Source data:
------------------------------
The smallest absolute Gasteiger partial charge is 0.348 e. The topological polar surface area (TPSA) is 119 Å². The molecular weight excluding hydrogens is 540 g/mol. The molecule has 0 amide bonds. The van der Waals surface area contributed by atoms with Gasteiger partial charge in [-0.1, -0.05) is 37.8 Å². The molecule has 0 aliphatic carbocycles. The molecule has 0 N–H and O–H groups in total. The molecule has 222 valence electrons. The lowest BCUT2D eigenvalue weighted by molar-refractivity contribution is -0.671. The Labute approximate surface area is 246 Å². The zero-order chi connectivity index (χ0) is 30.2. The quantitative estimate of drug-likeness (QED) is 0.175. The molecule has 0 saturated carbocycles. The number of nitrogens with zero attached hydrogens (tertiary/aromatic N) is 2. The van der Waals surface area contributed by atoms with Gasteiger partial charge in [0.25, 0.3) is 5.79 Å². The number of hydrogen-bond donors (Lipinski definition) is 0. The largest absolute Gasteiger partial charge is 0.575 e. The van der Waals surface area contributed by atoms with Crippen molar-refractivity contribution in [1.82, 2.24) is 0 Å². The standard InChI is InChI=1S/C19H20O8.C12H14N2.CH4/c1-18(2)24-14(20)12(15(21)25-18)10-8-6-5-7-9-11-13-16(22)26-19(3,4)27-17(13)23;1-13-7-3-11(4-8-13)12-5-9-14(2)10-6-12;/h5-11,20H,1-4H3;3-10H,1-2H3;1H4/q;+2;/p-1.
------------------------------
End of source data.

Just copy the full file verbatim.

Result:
The smallest absolute Gasteiger partial charge is 0.348 e. The topological polar surface area (TPSA) is 119 Å². The molecular weight excluding hydrogens is 540 g/mol. The molecule has 0 amide bonds. The van der Waals surface area contributed by atoms with Gasteiger partial charge in [-0.1, -0.05) is 37.8 Å². The molecule has 0 aliphatic carbocycles. The molecule has 0 N–H and O–H groups in total. The molecule has 222 valence electrons. The lowest BCUT2D eigenvalue weighted by molar-refractivity contribution is -0.671. The Labute approximate surface area is 246 Å². The zero-order chi connectivity index (χ0) is 30.2. The quantitative estimate of drug-likeness (QED) is 0.175. The molecule has 0 saturated carbocycles. The number of nitrogens with zero attached hydrogens (tertiary/aromatic N) is 2. The van der Waals surface area contributed by atoms with Gasteiger partial charge in [0.25, 0.3) is 5.79 Å². The number of hydrogen-bond donors (Lipinski definition) is 0. The largest absolute Gasteiger partial charge is 0.575 e. The van der Waals surface area contributed by atoms with Crippen molar-refractivity contribution in [1.82, 2.24) is 0 Å². The standard InChI is InChI=1S/C19H20O8.C12H14N2.CH4/c1-18(2)24-14(20)12(15(21)25-18)10-8-6-5-7-9-11-13-16(22)26-19(3,4)27-17(13)23;1-13-7-3-11(4-8-13)12-5-9-14(2)10-6-12;/h5-11,20H,1-4H3;3-10H,1-2H3;1H4/q;+2;/p-1.